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Building in flexibility

Architect Steven Ehrlich blends his design sensibilities with clients' needs, whether the job involves an African university or his own house.

May 18, 2003|Irene Lacher | Special to The Times

On a shady corner of Venice, Steven Ehrlich is building a house for a rare client, one with whom he agrees completely: himself.

The Culver City architect is building his own "family compound," as he calls it, and he's turning out to be the sort of client who would normally drive him nuts. Fortunately, when this client turns on a dime, Ehrlich is spinning along with him.

"I always challenge myself," he says. "I go over every decision multiple times, and I'm very passionate about my own house. I get to explore details that are more experimental."

Ehrlich is standing across the quiet street from his home under construction, and although he won't move into the concrete-and-Corten-steel structure until the summer, he already seems like the mayor of the intersection. Ten minutes don't go by without a motorist calling out to him from a passing car. One stops to apologize for missing his daughter's graduation party.

"Oh, you missed a good party," Ehrlich shoots back brightly. "It rocked."

The woman turns out to be the daughter of sculptor Guy Dill, a friend, client, collaborator and prominent figure in Venice's art community. It's a world the 56-year-old Ehrlich knows well, having arrived in Venice in 1977. There he found himself working and playing with some of its brightest art stars, among them Ed Moses and John Okulick. Ehrlich later built a home in the Santa Monica Canyon to raise his young family, but his marriage ended four years ago and now he's ready to build a new house and a new life.

"I wanted to express myself artistically, and I have the will to build," he says. "That's what I do. That's who I am."

All the while, projects designed with and for artists have remained a constant throughout his body of work, from the barn-like studio Ehrlich designed for Moses 15 years ago to their collaboration on the whale-like Shatto Recreation Center that opened in Koreatown in 1990 to the year-old UCLA Kinross Staging Building for studio art and dance. In the fall of 2004, the curtain is scheduled to go up on Ehrlich's Kirk Douglas Theatre, the Center Theatre Group's 360-seat venue in the historic, 1947 Culver Theater building.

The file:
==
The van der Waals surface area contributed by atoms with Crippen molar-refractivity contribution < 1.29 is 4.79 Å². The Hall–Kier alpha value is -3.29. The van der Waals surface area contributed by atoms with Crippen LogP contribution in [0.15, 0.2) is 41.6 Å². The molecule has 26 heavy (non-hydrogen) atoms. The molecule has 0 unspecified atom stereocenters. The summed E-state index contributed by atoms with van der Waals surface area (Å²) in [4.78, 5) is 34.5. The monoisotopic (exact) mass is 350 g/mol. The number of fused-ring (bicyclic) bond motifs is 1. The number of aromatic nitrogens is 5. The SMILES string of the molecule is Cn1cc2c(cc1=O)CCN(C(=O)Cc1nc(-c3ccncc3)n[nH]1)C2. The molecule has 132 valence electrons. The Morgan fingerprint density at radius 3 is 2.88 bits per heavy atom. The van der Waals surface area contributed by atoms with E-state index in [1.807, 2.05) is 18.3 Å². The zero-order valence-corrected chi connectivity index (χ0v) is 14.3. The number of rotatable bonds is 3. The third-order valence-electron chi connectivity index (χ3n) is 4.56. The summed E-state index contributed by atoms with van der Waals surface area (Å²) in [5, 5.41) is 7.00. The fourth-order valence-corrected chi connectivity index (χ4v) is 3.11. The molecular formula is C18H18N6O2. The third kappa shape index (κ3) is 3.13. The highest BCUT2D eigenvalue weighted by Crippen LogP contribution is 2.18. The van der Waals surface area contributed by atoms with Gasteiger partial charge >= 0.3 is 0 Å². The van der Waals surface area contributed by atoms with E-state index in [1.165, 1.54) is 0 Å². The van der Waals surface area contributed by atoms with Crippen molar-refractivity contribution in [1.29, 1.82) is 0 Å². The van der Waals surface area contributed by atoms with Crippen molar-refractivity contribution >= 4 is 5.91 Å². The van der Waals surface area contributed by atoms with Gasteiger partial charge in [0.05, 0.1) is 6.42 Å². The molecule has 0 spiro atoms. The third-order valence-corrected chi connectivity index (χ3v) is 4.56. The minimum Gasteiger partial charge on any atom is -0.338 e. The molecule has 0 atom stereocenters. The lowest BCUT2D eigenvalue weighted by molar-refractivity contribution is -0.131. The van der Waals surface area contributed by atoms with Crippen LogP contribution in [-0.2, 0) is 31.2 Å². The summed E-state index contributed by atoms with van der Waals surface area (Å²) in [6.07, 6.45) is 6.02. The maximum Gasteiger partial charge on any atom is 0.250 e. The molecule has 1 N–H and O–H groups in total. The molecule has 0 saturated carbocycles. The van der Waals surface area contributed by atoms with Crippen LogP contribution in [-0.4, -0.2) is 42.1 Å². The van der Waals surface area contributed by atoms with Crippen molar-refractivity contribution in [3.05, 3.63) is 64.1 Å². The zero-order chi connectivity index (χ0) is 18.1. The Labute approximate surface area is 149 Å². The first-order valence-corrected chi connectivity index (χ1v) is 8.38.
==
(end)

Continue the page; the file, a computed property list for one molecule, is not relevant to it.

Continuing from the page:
"What's great about Steve is he's a really flexible guy," Moses says. "I hate design. Most architects think design and proportion are the thing. What you want to do is flop around like a fool until something comes up that knocks your socks off. Steve is willing to do that."

Such harmonious blends of architecture and clients' needs helped earn Ehrlich Architects the 2003 Firm Achievement Award from the American Institute of Architects California Council. The professional organization gave the 27-person practice the highest honor it bestows on an architectural firm at an awards ceremony in San Diego this month. The award recognizes a sustained pattern of excellent design -- at least 10 years -- as well as programs for mentoring staff.

The group's president, Bob Newsom, says that Ehrlich has made an unusually successful transition from residential design to a practice incorporating institutional work as well.

"Steve has done a good job of bringing his view of the richness of architecture to university campuses and schools around California," Newsom says. "Steve has established a practice of work that is very emotive and evocative. It breaks from some of the more rigid modernist traditions. It's work that's very soulful."

Innovation begins at home

Ehrlich's romance with innovation begins at home, a project he can continue designing long after the structure is finished because he's built in an unusual degree of flexibility. Massive glass doors that slide open take California modernism a step further by eliminating the barrier between indoors and outdoors, not merely suggesting it. One end of a narrow swimming pool abuts the heated concrete floor of the living room, where sun worshippers can work on their tans.

"I'm extending ideas that were pioneered by Neutra and Schindler, but I'm using technologies that are pushing the limits, which were probably not available to them," Ehrlich says.

Bedrooms for his three daughters, ages 16 to 25, who come and go are loft-like "sleeping pods" with built-in "bunk- ettes" on a balcony overlooking the living room. When the kids aren't home, the rooms can be transformed into a library or study. Rust-colored awnings move up, down and across to modulate the light and provide privacy.

"A lot of the house is about transformation," Ehrlich says. "The house can really change its whole mood and the way it feels depending on the time of day, time of year, weather, mood."

It's also about being part of a community. Ehrlich is planning to hold Sunday pool parties for neighborhood kids and to entertain family and friends in the bamboo-lined courtyard dividing the main building from a pavilion -- a garage cum yoga studio and rec room.

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